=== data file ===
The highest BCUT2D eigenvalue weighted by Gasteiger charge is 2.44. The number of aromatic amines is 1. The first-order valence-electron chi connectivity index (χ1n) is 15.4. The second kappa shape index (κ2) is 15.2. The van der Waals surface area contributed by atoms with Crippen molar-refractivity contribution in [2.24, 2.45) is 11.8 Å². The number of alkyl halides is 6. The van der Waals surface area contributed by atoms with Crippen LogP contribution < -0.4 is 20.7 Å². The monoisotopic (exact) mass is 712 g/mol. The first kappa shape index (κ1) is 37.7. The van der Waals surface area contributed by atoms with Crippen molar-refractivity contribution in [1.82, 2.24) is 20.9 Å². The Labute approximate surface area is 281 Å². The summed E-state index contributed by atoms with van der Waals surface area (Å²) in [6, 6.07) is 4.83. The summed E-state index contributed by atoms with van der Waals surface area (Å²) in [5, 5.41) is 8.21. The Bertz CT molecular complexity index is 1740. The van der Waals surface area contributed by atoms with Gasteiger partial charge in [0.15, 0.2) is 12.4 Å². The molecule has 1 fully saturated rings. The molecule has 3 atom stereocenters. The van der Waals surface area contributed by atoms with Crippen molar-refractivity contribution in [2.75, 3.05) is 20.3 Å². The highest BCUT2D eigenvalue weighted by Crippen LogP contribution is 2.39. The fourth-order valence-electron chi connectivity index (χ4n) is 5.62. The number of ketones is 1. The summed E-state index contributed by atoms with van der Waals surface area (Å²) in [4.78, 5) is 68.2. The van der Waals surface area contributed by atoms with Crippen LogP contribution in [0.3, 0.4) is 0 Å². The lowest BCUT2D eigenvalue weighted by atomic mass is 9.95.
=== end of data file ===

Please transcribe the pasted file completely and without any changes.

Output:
The highest BCUT2D eigenvalue weighted by Gasteiger charge is 2.44. The number of aromatic amines is 1. The first-order valence-electron chi connectivity index (χ1n) is 15.4. The second kappa shape index (κ2) is 15.2. The van der Waals surface area contributed by atoms with Crippen molar-refractivity contribution in [2.24, 2.45) is 11.8 Å². The number of alkyl halides is 6. The van der Waals surface area contributed by atoms with Crippen LogP contribution < -0.4 is 20.7 Å². The monoisotopic (exact) mass is 712 g/mol. The first kappa shape index (κ1) is 37.7. The van der Waals surface area contributed by atoms with Crippen molar-refractivity contribution in [1.82, 2.24) is 20.9 Å². The Labute approximate surface area is 281 Å². The summed E-state index contributed by atoms with van der Waals surface area (Å²) in [6, 6.07) is 4.83. The summed E-state index contributed by atoms with van der Waals surface area (Å²) in [5, 5.41) is 8.21. The Bertz CT molecular complexity index is 1740. The van der Waals surface area contributed by atoms with Gasteiger partial charge in [0.15, 0.2) is 12.4 Å². The molecule has 1 fully saturated rings. The molecule has 3 atom stereocenters. The van der Waals surface area contributed by atoms with Crippen molar-refractivity contribution in [2.75, 3.05) is 20.3 Å². The highest BCUT2D eigenvalue weighted by Crippen LogP contribution is 2.39. The fourth-order valence-electron chi connectivity index (χ4n) is 5.62. The number of ketones is 1. The summed E-state index contributed by atoms with van der Waals surface area (Å²) in [4.78, 5) is 68.2. The van der Waals surface area contributed by atoms with Crippen LogP contribution in [0.3, 0.4) is 0 Å². The lowest BCUT2D eigenvalue weighted by atomic mass is 9.95.